VMware channel opportunity is ‘best ever’



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18 October 2013 | 0

The head of VMware’s SMB and commercial business has claimed that the opportunity for VMware channel partners in that market is "by far the best we’ve ever had".

Speaking to Irish Computer at VMworld Europe 2013 in Barcelona, VMware EMEA general business director John Churchhouse identified a number of key areas that would provide strong opportunities for partners going forward.

He revealed that although 68% of workloads had been virtualised to date, the number was expected to rise to 86% in the next three years. Putting that figure into context, Churchhouse said it was equivalent to an additional 25% on top of all the workloads ever virtualised so far.

Moving away from core virtualisation, he argued the phenomena of software defined storage (SDS) and software defined networks (SDN) where virtualisation was being extended from the compute layer to the storage and network layers provided an "absolutely huge" opportunity.

While large customers were likely to adopt SDS and SDN first, it was bound to cascade down into the commercial and SMB spaces over time. As many as 95% of VMware’s customers in EMEA have less than 1,000 employees, so the potential for partners selling into those customers was very high, he suggested, bolstering his argument with a customer survey by the vendor which found 75% were already looking at SDS and SDN.

"Core virtualisation provides the foundation for doing virtualisation in the network and storage layer," Churchhouse commented, so any adoption of SDS or SDN would "not be a leap of faith. It will provide a huge upsell capability for our partners".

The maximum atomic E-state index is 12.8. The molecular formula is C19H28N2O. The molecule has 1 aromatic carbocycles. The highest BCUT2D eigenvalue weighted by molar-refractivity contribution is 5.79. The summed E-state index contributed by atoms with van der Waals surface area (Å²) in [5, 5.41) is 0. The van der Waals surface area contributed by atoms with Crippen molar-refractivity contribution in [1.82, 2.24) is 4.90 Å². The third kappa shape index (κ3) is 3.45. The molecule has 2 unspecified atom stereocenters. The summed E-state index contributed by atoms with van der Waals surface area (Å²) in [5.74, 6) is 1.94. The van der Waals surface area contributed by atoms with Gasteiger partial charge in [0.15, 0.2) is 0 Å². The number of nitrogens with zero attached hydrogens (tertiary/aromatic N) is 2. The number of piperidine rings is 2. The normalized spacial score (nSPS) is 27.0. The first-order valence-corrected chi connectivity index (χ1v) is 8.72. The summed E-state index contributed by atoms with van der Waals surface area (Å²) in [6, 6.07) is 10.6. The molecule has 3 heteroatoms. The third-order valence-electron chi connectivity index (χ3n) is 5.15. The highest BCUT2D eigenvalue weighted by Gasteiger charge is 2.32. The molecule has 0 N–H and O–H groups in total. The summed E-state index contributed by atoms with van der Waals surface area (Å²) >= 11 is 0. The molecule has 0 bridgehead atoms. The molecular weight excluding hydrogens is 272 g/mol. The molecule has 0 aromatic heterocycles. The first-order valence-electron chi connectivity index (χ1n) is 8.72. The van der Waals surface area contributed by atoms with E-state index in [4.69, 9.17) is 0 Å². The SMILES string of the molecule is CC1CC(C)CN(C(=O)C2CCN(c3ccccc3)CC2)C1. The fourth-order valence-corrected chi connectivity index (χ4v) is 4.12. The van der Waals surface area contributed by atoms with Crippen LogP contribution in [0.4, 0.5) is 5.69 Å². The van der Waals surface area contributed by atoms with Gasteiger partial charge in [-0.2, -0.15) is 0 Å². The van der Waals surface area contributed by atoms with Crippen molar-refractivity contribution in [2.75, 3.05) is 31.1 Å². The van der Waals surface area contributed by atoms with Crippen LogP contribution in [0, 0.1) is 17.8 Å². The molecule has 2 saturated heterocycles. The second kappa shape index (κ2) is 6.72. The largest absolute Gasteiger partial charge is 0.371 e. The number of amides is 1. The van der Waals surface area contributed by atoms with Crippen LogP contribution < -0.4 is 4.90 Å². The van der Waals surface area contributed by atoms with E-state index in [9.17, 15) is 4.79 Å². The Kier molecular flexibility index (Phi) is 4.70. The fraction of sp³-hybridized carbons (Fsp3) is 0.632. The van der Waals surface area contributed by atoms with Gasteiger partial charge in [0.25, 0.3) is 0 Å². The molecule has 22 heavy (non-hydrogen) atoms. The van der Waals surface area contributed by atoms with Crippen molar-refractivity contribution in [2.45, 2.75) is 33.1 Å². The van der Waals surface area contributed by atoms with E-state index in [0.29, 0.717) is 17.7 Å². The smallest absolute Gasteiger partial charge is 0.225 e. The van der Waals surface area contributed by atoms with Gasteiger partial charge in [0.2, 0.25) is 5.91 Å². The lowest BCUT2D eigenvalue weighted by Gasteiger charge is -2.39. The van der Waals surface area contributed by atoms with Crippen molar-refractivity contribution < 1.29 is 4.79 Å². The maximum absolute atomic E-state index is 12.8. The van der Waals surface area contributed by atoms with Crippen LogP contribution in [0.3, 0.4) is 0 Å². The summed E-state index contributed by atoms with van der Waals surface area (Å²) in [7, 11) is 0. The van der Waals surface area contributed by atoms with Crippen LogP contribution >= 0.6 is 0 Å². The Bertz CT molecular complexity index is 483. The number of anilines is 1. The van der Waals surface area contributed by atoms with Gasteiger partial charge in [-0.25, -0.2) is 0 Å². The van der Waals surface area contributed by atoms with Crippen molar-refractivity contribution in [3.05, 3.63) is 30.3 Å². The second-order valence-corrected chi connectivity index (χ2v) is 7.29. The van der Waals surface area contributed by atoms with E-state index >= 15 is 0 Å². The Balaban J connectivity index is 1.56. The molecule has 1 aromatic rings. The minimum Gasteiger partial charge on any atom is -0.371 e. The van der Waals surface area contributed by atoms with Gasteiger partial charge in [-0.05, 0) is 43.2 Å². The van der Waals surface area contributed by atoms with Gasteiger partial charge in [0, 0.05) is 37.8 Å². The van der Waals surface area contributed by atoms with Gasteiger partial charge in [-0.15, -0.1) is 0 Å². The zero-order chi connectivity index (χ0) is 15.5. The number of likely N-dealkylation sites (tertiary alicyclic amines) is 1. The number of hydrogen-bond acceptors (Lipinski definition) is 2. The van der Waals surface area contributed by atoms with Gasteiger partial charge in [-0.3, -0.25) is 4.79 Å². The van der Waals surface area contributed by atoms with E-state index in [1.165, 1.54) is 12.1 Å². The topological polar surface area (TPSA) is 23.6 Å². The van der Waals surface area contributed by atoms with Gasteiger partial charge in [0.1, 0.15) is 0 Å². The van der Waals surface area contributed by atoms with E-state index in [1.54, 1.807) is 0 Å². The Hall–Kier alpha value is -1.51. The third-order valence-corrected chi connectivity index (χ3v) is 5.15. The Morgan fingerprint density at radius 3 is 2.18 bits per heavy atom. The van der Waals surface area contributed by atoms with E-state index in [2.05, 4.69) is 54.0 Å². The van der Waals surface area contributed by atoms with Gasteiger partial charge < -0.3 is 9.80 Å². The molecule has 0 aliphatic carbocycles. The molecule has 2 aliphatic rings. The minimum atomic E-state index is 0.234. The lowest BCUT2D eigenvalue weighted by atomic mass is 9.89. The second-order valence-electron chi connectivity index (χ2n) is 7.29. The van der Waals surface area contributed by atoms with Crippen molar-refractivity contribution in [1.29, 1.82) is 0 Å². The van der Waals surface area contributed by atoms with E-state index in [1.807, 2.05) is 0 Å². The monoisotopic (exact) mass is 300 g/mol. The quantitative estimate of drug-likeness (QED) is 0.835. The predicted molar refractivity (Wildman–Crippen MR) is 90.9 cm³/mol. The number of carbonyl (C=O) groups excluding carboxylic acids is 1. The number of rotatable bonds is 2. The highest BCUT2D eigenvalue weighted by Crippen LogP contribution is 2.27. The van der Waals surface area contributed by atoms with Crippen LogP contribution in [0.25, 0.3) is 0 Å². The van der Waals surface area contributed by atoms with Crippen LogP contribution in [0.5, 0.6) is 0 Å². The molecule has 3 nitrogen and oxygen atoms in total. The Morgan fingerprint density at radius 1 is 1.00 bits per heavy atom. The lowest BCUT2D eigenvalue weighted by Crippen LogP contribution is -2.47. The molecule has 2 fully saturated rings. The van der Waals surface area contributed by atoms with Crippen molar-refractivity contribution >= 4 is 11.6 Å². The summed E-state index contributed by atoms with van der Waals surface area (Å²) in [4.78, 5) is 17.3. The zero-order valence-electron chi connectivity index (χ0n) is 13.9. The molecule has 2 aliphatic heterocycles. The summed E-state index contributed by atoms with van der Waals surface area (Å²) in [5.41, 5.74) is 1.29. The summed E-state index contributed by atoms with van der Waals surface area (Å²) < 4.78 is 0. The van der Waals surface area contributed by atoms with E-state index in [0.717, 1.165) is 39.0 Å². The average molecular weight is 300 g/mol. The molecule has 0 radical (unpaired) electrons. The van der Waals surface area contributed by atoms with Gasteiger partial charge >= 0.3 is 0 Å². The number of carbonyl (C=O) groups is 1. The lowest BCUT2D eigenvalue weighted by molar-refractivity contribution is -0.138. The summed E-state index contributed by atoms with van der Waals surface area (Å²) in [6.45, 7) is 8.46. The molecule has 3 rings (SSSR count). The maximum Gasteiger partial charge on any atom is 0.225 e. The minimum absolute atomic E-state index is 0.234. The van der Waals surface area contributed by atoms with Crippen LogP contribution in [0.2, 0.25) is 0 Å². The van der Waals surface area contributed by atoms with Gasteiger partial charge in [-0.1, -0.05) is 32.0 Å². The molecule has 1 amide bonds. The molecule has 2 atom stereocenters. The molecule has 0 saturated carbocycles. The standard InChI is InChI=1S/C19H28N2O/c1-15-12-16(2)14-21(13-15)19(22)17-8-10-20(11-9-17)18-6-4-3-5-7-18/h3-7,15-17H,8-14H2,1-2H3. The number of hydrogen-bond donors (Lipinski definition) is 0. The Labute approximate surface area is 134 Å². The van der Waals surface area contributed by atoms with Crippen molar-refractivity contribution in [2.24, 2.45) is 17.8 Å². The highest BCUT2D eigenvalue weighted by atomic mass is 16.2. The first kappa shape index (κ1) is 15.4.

Churchhouse also revealed that the company’s strategy of bundling vSphere with vCentre Operations Management into a single product (vSphere Operations Management), making it easier to sell for the channel had been very successful. "We introduced it at the end of the second quarter and adoption has been phenomenally strong. Already, as much as 14% of all vSphere revenue comes through [that bundle] in EMEA. It’s a fantastic way of increasing the deal size and it also gives partners a better insight into the customer and a greater opportunity to upsell."

The product had been "so successful that I suspect we will see more of those kinds of things [in the future]", he added.

VMware also announced plans to offer its vCloud Hybrid Service (vCHS) in EMEA, starting with a site in the UK which will go into beta in November. The vendor is already providing vCHS from three locations in the US. Bill Fathers, VMware senior vice president and general manager for hybrid cloud, said the service would enter general availability in the middle of the first quarter 2014 and the vendor planned to open more locations in EMEA during 2014 and beyond.

VMware is not building its own data centres but buying capacity on a wholesale basis from a broad range of providers. Father admitted that the announcement of a "potentially competitive service had caused a few conversations with our partners" but he said the vendor was trying to assuage their concerns by making all the technology it was building and using available to them.

He also believed service providers would be able to mitigate any potential negative effects by differentiating themselves in segments of VMware’s "enormous client base, it’s a vast market with masses of capability to differentiate themselves".

VMware president and chief operating officer Carl Eschenbach argued the channel was "in a unique position to take advantage of the hybrid cloud, today it’s mostly deployed by our channel partners and they can help customers migrate to public cloud". The vendor would retain the same channel model it always had so all partners would have the ability to resell vCHS.

Churchhouse downplayed the threat of competition with the channel from vCHS, describing it as "primarily an IaaS offering" and suggesting "a lot of partners could see it as a way of taking cost out of their operations".


 Billy MacInnes

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